Angry, Angry, Angry
By Francis Frangipane
It’s hard to remember a time when people were more angry. A civilized person ought to be, first of all, civil. Yet, today there is no discourse, no respect for another’s opinion, no reasoning together for the common good. I am concerned, especially for the church.
One may argue, “Our society is decaying. We should be mad.” Yes, but we can be angry yet still not sin (see Eph 4:26). [Eph. 4:26 fully says (with verses 26b and 27): “be angry and do not sin; let not the sun go down upon your wrath. neither give place to the devil” – ed.].
I will tell you how I look at this. I believe that if the Almighty’s highest plan was to end evil on Earth, He could do so in a flash. Why does He wait? He desires to bring believers to Christlike maturity. In a moment evil would be gone, as it was with Sodom and Gomorrah. But we must never forget: Jesus did not come to destroy men’s lives, but to save them.
What God waits for is us. Our Christlike perfection is the harvest upon which the Father waits. He desires to bring many sons to glory, and this world, with all its evil, is the perfect setting to bring us to Christlike maturity. Here, we have real enemies that God can use to perfect our love; in this environment, we have actual foes whose persecution helps to perfect our prayer.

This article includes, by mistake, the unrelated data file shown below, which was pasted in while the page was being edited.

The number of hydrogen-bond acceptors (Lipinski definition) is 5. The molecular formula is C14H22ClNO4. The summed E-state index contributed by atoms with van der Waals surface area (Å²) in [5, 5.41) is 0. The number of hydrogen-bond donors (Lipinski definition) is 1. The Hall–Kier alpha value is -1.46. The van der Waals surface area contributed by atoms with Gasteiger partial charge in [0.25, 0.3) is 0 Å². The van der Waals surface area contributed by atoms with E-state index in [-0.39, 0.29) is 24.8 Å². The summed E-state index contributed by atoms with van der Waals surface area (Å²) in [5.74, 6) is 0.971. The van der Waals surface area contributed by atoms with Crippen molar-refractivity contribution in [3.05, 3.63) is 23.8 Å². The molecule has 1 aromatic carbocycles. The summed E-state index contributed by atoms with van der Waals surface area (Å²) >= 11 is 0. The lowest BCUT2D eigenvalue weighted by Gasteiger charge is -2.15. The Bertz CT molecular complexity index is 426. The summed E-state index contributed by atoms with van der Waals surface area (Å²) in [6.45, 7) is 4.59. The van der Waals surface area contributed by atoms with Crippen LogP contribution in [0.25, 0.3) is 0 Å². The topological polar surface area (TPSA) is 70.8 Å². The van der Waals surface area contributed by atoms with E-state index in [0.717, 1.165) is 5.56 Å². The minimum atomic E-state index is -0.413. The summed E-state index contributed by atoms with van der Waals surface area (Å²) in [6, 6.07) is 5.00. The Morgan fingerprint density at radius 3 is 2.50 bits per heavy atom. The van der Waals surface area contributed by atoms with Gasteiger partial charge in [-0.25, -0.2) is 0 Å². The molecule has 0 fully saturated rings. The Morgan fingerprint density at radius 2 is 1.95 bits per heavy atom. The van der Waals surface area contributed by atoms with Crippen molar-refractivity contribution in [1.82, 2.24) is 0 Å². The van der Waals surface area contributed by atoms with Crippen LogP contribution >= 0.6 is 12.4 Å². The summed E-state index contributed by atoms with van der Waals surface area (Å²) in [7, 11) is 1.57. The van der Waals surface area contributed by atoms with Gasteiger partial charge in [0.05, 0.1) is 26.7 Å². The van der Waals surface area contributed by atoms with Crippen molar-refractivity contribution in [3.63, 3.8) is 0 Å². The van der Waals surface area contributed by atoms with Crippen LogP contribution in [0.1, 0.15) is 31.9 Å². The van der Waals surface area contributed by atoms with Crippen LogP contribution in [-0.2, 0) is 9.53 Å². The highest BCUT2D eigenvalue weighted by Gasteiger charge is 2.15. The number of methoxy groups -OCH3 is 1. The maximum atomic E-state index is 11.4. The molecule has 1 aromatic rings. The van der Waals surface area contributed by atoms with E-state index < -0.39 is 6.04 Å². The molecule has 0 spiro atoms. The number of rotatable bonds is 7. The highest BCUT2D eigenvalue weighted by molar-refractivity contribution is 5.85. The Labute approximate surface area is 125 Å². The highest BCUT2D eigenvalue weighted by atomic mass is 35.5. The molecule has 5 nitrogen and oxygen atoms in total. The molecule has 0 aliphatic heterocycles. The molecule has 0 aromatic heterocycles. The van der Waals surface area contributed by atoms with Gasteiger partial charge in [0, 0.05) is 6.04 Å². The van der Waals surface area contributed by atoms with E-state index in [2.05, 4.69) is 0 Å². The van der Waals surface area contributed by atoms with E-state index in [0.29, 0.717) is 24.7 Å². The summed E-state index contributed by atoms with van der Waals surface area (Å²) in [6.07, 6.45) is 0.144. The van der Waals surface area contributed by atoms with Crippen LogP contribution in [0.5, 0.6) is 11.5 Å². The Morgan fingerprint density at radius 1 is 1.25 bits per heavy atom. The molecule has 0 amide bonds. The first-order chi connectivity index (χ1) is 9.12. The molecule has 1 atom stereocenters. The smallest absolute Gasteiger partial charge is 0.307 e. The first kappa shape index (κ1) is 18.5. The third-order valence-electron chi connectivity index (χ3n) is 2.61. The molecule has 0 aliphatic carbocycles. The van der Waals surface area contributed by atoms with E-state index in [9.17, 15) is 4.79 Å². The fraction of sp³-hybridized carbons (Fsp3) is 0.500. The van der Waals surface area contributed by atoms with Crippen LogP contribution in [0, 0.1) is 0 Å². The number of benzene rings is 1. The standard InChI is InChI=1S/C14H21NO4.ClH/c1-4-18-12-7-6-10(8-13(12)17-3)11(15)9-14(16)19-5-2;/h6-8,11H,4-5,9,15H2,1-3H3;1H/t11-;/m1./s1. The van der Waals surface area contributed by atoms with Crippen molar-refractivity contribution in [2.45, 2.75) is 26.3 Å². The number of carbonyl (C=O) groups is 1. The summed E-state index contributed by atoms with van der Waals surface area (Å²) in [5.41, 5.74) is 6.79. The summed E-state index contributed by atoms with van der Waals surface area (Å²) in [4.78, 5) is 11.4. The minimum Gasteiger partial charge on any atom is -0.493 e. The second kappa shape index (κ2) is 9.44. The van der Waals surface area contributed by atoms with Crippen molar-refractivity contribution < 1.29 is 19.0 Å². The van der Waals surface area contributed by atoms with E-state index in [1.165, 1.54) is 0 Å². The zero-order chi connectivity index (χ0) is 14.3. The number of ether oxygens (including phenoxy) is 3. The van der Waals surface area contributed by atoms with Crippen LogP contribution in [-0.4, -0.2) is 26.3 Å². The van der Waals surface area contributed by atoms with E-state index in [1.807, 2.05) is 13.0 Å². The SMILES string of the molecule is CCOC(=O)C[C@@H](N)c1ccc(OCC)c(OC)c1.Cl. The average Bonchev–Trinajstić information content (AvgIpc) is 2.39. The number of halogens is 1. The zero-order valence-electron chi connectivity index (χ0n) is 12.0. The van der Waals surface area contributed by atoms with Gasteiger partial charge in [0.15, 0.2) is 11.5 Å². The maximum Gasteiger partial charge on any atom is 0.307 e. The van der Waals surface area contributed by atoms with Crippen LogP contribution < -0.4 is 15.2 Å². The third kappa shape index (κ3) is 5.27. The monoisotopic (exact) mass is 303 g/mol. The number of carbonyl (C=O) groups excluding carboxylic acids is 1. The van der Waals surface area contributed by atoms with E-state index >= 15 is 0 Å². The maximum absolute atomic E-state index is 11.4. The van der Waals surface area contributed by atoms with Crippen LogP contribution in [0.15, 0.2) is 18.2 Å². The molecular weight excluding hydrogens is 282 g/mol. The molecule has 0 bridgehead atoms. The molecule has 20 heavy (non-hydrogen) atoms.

Yes, we should be angry about what’s wrong, but we must be Christlike in making things right. We cannot just be political; we must be spiritual, like people from another realm.
Rightly there are times when we must defend the helpless among us, but concerning ourselves, let us consider again what Jesus commanded:
“But I say to you, do not resist an evil person; but whoever slaps you on your right cheek, turn the other to him also. If anyone wants to sue you and take your shirt, let him have your coat also. Whoever forces you to go one mile, go with him two. Give to him who asks of you, and do not turn away from him who wants to borrow from you. You have heard that it was said, ‘You shall love your neighbor and hate your enemy.’ But I say to you, love your enemies and pray for those who persecute you, so that you may be sons of your Father who is in heaven” (Matt. 5:39-45).
You see, God desires mature sons and daughters who, while fighting for their world, open the door of love into His world. To see our nation transformed, we ourselves must be transformed. Otherwise, we will risk becoming Christian hypocrites: angry that the world is not Christian but untroubled that we are not Christlike.